We Jews will never stay silent in the face of attempts to distort or diminish our suffering or the facts surrounding the individual and collective responsibility shared by the Nations who stood idly by or took part in making them possible. And the speech delivered tonight, amidst music of the Holocaust, is a masterpiece that I believe each of you and all the world should hear.

What an honor to guide this leader of our people who follows in the footsteps of so many great Jewish leaders of our history. Somehow I feel that here, now, we are making history ourselves. A most fitting manner to enter into Yom HaShoah before we March 13000 strong in defiance, in pride, through the gates of Birkenau tomorrow.

May you all find a way to mark this day in your own way. Please come explore our incredible resources here where there is something personal and meaningful for everyone.
לזכור ולא נשכח. לעולם לא.


From the incredible experience of honoring Yom HaShoah on the March of the Living to a walk through the remnants of Jewish life in old Kasimierz of Krakow, From the sadness of the mass grave in Dzialoszyce to the awe of seeing the ruins of its synagogue, finding the undiscovered mikveh in the neighboring house, and reaching the former home of a relative of Amit Cohen's family, before racing through windy back roads and sleepy towns of Poland toward Warsaw, today has been an incredible Testament to what once thrived here and another reason we come back.

Elie Wiesel once said that without memory there is no culture. The memory we inherited throughout this journey we shall carry with us to the end of our days, and hopefully pass on to future generations so that they may share and carry on for eternity.

As I taught of the leaders of the old Jewish World, it did not surpass my awareness that I was guiding one of our great leaders of the Jewish people today. It inspires me further in my continued work.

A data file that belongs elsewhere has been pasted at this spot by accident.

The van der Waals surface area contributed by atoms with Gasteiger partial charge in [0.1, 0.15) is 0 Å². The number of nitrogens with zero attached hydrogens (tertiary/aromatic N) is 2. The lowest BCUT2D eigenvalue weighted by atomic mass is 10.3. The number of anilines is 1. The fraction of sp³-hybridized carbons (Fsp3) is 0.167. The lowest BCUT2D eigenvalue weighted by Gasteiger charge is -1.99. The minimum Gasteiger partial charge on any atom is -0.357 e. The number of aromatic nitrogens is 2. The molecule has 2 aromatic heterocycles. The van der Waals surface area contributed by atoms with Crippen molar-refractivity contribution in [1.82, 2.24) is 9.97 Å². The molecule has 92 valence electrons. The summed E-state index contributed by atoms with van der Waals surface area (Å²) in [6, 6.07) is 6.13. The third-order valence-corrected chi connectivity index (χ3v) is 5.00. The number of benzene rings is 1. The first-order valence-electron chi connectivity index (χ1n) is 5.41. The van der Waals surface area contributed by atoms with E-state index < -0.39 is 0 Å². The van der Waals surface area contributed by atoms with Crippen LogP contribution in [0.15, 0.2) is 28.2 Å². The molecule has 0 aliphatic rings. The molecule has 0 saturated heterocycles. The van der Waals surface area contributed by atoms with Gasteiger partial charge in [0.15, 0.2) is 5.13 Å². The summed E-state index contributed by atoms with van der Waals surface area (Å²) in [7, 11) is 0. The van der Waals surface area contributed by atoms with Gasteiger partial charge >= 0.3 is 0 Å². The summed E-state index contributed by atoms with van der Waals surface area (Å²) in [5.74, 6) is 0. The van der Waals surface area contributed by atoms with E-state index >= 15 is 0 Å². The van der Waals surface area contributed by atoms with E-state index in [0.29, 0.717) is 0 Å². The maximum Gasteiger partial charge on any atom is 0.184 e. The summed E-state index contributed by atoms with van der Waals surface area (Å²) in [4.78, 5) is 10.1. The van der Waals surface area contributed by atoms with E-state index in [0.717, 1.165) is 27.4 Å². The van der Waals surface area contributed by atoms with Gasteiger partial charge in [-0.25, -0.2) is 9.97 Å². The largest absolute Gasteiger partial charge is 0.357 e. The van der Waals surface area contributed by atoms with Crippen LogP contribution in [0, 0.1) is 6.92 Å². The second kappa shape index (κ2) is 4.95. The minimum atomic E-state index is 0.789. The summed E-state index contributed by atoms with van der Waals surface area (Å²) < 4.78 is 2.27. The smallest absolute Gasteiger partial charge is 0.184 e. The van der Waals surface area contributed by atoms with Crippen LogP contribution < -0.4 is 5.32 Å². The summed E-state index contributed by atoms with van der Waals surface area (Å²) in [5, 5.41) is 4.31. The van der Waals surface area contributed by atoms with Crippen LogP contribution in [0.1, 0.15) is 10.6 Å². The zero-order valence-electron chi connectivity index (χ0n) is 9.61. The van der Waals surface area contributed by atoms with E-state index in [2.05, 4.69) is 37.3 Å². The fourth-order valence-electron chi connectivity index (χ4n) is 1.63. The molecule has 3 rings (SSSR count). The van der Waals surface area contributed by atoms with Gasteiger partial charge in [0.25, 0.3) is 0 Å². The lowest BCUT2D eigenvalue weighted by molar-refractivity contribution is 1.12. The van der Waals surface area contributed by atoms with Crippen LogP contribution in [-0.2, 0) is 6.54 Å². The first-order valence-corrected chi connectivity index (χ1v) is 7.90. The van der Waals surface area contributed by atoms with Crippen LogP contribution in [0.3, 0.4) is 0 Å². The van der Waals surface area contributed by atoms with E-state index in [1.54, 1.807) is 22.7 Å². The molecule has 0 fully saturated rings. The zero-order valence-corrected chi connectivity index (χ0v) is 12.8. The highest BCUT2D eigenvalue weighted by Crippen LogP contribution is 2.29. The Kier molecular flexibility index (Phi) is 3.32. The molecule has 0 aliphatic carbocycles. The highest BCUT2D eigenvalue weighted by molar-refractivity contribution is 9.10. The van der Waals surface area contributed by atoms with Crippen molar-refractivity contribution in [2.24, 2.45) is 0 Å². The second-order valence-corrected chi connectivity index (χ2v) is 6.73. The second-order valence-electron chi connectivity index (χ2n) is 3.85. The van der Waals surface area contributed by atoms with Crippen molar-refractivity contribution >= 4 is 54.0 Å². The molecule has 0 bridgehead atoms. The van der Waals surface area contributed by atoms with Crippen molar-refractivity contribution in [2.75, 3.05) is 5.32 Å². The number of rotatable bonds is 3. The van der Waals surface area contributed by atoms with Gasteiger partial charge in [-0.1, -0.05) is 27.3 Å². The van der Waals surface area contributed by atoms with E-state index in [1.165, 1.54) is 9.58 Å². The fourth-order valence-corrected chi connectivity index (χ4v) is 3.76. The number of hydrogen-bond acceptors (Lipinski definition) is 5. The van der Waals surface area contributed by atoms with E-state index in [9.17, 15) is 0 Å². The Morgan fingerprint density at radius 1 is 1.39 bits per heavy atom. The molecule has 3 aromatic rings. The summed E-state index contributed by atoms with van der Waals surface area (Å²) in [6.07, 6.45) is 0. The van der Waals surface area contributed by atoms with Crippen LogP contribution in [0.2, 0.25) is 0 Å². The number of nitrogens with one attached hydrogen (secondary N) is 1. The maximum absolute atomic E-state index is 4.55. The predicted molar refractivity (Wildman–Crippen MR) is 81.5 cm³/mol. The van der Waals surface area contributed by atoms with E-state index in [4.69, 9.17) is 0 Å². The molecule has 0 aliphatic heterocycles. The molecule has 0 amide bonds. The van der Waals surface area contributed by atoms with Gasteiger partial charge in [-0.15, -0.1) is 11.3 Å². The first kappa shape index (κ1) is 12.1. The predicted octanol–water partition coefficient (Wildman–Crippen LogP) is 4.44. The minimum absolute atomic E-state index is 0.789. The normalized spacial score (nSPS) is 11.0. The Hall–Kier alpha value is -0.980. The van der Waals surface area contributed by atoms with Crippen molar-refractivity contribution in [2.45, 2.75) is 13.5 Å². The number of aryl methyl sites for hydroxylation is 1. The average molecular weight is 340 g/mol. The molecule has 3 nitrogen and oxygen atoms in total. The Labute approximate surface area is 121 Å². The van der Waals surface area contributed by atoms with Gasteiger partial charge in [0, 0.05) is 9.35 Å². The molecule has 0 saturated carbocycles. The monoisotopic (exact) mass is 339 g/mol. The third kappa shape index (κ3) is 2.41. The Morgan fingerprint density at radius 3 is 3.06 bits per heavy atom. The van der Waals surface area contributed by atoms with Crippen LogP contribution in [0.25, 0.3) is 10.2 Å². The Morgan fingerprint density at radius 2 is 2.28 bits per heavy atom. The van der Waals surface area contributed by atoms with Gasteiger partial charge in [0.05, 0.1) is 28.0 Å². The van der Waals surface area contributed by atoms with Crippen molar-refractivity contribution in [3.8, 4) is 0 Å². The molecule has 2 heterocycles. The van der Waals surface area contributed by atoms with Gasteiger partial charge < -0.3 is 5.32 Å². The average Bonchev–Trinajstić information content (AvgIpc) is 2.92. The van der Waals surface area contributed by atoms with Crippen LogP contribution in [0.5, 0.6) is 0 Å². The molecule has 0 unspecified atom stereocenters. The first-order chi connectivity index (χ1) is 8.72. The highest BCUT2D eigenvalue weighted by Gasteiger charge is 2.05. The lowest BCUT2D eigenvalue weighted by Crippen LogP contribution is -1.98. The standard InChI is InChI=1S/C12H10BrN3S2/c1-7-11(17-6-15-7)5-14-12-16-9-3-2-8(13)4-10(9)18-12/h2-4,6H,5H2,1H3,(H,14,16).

And as we watched the amazing Cast a Giant Shadow on the road before our journey to the homeland after Shabbat, it only emphasized what Ambassador Ron Dermer emphasizes again and again - that it is The Sovereign power of the Jewish people that is most essential to preventing any other atrocities such as this or of any other kind that might befall our Jewish people.

Am Yisrael Chai! עם ישראל חי The Jewish people lives and breathes and thrives and we shall do so forever!!!

Dr. Elana Yael Heideman, Executive Director of The Israel Forever Foundation, is a dynamic and passionate educator who works creatively and collaboratively in developing content and programming to deepen and activate the personal connection to Israel for Diaspora Jews. Elana’s extensive experience in public speaking, educational consulting and analytic research and writing has served to advance her vision of Israel-inspired Jewish identity that incorporates the relevance of the Holocaust, Antisemitism and Zionism to contemporary issues faced throughout the Jewish world in a continuous effort to facilitate dialogue and build bridges between the past, present and future.


Explore the connection between Holocaust, Hope and Israel in our effort to remember and make meaning out of our history as a people.

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Tags: Elana Heideman, Holocaust